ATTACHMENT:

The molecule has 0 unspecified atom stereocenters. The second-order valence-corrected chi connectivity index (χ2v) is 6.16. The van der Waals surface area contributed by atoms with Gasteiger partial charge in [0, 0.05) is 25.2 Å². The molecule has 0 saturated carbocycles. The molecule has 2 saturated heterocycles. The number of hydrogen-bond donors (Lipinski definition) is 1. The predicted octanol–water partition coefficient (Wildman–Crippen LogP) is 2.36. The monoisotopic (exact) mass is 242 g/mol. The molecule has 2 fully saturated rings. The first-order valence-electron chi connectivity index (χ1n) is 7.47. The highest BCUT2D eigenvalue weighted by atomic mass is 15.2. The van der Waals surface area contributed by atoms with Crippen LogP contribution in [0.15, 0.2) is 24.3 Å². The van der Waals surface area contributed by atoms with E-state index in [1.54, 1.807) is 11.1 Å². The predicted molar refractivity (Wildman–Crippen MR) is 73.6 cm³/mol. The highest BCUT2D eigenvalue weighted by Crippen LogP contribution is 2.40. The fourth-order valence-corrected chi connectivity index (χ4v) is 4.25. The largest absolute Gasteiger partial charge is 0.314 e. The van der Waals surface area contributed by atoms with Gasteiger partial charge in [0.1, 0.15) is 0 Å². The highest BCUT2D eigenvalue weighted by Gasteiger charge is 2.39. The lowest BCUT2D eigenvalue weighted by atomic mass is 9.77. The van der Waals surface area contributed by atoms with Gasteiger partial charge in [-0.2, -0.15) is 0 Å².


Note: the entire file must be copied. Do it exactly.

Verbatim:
The molecule has 0 unspecified atom stereocenters. The second-order valence-corrected chi connectivity index (χ2v) is 6.16. The van der Waals surface area contributed by atoms with Gasteiger partial charge in [0, 0.05) is 25.2 Å². The molecule has 0 saturated carbocycles. The molecule has 2 saturated heterocycles. The number of hydrogen-bond donors (Lipinski definition) is 1. The predicted octanol–water partition coefficient (Wildman–Crippen LogP) is 2.36. The monoisotopic (exact) mass is 242 g/mol. The molecule has 2 fully saturated rings. The first-order valence-electron chi connectivity index (χ1n) is 7.47. The highest BCUT2D eigenvalue weighted by atomic mass is 15.2. The van der Waals surface area contributed by atoms with Crippen LogP contribution in [0.15, 0.2) is 24.3 Å². The van der Waals surface area contributed by atoms with E-state index in [1.54, 1.807) is 11.1 Å². The predicted molar refractivity (Wildman–Crippen MR) is 73.6 cm³/mol. The highest BCUT2D eigenvalue weighted by Crippen LogP contribution is 2.40. The fourth-order valence-corrected chi connectivity index (χ4v) is 4.25. The largest absolute Gasteiger partial charge is 0.314 e. The van der Waals surface area contributed by atoms with Gasteiger partial charge in [0.1, 0.15) is 0 Å². The highest BCUT2D eigenvalue weighted by Gasteiger charge is 2.39. The lowest BCUT2D eigenvalue weighted by atomic mass is 9.77. The van der Waals surface area contributed by atoms with Gasteiger partial charge in [-0.2, -0.15) is 0 Å².